Capital markets are encouraging comparable and accurate reporting to ensure decision-useful disclosures. However, the Global Reporting Initiative (GRI) standards have not met the requirements of capital markets, prompting the ISSB to aim for an end to the ESG alphabet soup. The integration of frameworks such as IR, SASB, CDSB, and TCFD into IFRS S1 and S2 incorporates the TCFD framework and extends SASB's identification of sustainability R&Os beyond climate.

The ISSB also emphasizes the importance of forward-looking indicators, such as capital commitment and core business strategies, alongside traditional backward-looking indicators like greenhouse gas (GHG) emissions. This holistic approach ensures a comprehensive understanding of a company's sustainability performance.

Building Capacity and Breaking Down Silos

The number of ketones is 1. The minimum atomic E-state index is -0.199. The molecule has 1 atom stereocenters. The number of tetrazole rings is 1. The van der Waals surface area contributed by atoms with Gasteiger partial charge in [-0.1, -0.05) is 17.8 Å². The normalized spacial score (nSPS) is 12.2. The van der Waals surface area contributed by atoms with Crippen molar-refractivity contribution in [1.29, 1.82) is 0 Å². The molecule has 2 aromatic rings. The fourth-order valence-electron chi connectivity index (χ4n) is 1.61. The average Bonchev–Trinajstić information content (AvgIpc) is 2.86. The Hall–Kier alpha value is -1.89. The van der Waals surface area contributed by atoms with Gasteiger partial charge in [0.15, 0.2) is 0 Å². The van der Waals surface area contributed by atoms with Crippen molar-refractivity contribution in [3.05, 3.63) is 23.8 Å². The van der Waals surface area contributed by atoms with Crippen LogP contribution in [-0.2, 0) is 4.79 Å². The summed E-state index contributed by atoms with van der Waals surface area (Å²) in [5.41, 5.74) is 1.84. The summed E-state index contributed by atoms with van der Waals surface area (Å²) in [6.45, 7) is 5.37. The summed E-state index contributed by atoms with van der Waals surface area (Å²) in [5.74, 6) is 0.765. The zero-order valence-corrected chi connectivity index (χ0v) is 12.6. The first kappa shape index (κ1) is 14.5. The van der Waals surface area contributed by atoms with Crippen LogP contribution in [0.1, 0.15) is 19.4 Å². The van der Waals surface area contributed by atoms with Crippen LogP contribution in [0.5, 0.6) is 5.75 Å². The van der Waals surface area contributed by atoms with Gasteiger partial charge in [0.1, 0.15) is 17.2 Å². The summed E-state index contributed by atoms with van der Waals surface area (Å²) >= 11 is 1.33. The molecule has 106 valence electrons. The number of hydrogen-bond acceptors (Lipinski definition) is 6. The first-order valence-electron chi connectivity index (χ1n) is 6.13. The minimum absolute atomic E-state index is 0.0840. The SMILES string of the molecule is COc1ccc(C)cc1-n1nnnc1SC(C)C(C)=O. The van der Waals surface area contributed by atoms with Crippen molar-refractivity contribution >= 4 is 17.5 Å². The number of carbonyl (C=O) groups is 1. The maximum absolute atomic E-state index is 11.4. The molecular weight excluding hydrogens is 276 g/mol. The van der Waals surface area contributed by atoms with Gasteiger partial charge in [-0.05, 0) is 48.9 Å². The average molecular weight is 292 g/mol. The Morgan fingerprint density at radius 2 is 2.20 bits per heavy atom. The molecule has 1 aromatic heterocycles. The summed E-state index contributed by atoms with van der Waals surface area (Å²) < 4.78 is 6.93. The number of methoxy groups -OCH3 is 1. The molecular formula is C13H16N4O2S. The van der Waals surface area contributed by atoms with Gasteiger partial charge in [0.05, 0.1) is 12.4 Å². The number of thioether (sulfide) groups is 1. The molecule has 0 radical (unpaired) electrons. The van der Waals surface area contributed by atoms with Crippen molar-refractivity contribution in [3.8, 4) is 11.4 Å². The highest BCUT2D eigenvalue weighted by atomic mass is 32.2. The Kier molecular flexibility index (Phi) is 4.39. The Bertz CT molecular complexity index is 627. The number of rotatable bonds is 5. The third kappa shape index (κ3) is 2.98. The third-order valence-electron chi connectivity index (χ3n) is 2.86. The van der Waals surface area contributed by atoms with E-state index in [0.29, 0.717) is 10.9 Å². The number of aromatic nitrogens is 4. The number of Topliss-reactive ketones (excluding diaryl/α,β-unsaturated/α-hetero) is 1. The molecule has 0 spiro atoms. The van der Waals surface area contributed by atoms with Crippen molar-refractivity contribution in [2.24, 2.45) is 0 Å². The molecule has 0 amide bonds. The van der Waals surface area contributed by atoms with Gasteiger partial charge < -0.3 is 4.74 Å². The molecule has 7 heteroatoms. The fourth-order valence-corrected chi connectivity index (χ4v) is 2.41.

To effectively implement the new IFRS standards, organizations must focus on building capacity and breaking down silos within their operations. This involves fostering collaboration across departments and integrating sustainability into all aspects of business strategy. By doing so, companies can create value not only for shareholders but for all stakeholders.

The ISSB has established a capacity-building partnership framework with 35 global partners to support this transition. Partnerships with stock exchanges, such as those in Ireland, Singapore, and Saudi Arabia, further reinforce the global commitment to sustainable finance.

Conclusion

The adoption of IFRS S1 and S2 marks a pivotal moment in sustainability reporting. As sustainability professionals, it is our responsibility to lead this transition, leveraging innovation, leadership, and finance to build a sustainable economy. We can drive meaningful change and create lasting value by aligning our practices with the new standards, combating greenwashing, and focusing on consistent, comparable, and accurate reporting. The road ahead may be challenging, but with the right mindset and tools, we can navigate this new era of sustainability with confidence and purpose.

For more resources and updates on the IFRS sustainability standards, visit the IFRS Knowledge Hub.